Business

Sri Lanka’s adventure tourism potential grossly unrealised – Che Adventure Park GM

By Uwin Lugoda

As tourism is one of Sri Lanka’s biggest revenue generators, it’s only natural that we look to explore all the avenues it has to offer.

Currently, Sri Lanka mostly deals with largely generic tourism markets, with establishments of luxury hotels and low-budget hostels in popular tourist destinations. However, with the country’s diverse landscapes and increased connectivity, the possibility has arisen to create a whole new niche in tourism – adventure tourism.

This is a sentiment shared by Che Adventure Park General Manager Shehan Pilapitiya, who spoke to The Sunday Morning Business about the possibility of bringing down adventure tourists to the country.

Pilapitiya stated that Sri Lanka has a distinct advantage when it comes to adventure tourism because of its landscape, which allows people to experience different climates within a short period of time.

“As an island, Sri Lanka has a huge scope when it comes to adventure tourism, whether it incorporates land, sea, or air. Our environment is such that within such a short period of time, we can experience several climatic changes.

These conditions are ideal to host different adventure activities.”

He went on to explain that Sri Lanka, unlike other Asian countries, has a unique advantage when it comes to adventure sports; whether it is on land, in sea, or air. He stated that this can especially be seen in Kitulgala, where one can find natural white water rafting sites.

Kitulagala became a hub for rafting enthusiasts and had schools that taught several stages of rafting, ranging from the easiest, grade two rafting, to the extreme, grade five rafting. However, according to Pilapitiya, most of these schools were recently shut down due to the construction of a dam along the river.

However, with so many rivers similar to Kitulagala running through the country, Pilapitya stated that Sri Lanka still has an abundant potential for water sports.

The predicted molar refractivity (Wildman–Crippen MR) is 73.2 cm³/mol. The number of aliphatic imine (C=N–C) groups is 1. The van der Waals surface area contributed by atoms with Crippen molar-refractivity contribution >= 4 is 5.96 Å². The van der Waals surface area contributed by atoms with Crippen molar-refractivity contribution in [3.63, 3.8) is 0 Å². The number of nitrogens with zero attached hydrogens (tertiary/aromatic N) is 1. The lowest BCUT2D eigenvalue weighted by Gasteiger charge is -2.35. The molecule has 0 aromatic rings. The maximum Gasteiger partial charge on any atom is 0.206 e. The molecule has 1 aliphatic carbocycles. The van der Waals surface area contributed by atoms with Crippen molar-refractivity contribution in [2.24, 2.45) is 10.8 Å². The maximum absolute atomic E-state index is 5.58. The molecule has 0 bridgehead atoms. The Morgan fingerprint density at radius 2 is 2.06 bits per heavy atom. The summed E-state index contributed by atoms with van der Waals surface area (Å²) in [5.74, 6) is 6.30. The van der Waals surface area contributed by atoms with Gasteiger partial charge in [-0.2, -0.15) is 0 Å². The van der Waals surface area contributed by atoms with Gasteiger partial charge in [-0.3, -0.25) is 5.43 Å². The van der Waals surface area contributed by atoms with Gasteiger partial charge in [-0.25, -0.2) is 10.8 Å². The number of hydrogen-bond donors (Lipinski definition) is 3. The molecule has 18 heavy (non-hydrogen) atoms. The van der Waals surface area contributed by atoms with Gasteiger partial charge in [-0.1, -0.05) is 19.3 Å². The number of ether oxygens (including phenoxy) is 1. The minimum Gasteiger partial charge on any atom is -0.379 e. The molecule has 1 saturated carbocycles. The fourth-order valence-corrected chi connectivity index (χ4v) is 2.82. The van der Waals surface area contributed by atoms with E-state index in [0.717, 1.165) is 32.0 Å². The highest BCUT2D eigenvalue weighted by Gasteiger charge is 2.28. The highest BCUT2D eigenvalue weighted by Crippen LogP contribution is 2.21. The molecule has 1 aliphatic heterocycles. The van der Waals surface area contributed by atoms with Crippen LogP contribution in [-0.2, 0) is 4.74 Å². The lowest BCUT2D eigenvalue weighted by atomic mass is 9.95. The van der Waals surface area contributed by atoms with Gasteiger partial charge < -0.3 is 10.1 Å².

He went on to say that the possibility for adventure tourism goes far beyond rafting, pointing out the fact that both the Down South and East are prime scuba diving locations. He also stated that Sri Lanka is home to several shipwrecks, which makes it perfect for underwater exploration.

Pilapitya pointed out that even when it comes to air activities, Sri Lanka has the facilities to support extreme sports such as sky diving, paragliding, and kite surfing, which can be seen in places like Kalpitiya.

Speaking of the past, Pilapitya stated that there were attempts to promote adventure tourism back in 2002, where together with a handful of the adventure community, he tried to implement an adventure committee. This, however, died down, and saw the adventure outfitters go their separate ways while adhering to their safety protocols.

Pilapitya explained that currently, foreigners who come for adventure sports stick with soft adventures such as going on mountain trails, bike trails, and grade two rafting, while a few engage in extreme river rafting.

He blamed the lack of promotion as a contributing factor to why adventure tourism has not reached its true potential. Having experienced how the adventure communities in countries like India and Dubai operate, Pilapitya stated that those adventure outfitters together with their respective tourist boards earmark adventure fairs worldwide and attend them.

While Sri Lanka does showcase adventure tourism in general tourism fairs around the world, Pilapitya explained that these are not the ones they should be attending in order to attract this niche tourism market.

“There are specialised adventure fairs taking place across the world. Those are the ones that should highlight adventure outfitters in Sri Lanka, who should be given support by the Government to go and promote Sri Lanka’s potential.”

He went on to state that despite these issues, Che Adventure Park has taken steps towards setting guidelines and gathering adventure outfitters to help keep the pace, so that anybody who wants to follow them can do so.

The adventure park has recently partnered up with nine different adventure outfitters, and has spread out into new activities such as sky diving, kite surfing, mountain biking, scuba diving, extreme ziplining, and rock climbing, in order to promote better adventure tourism.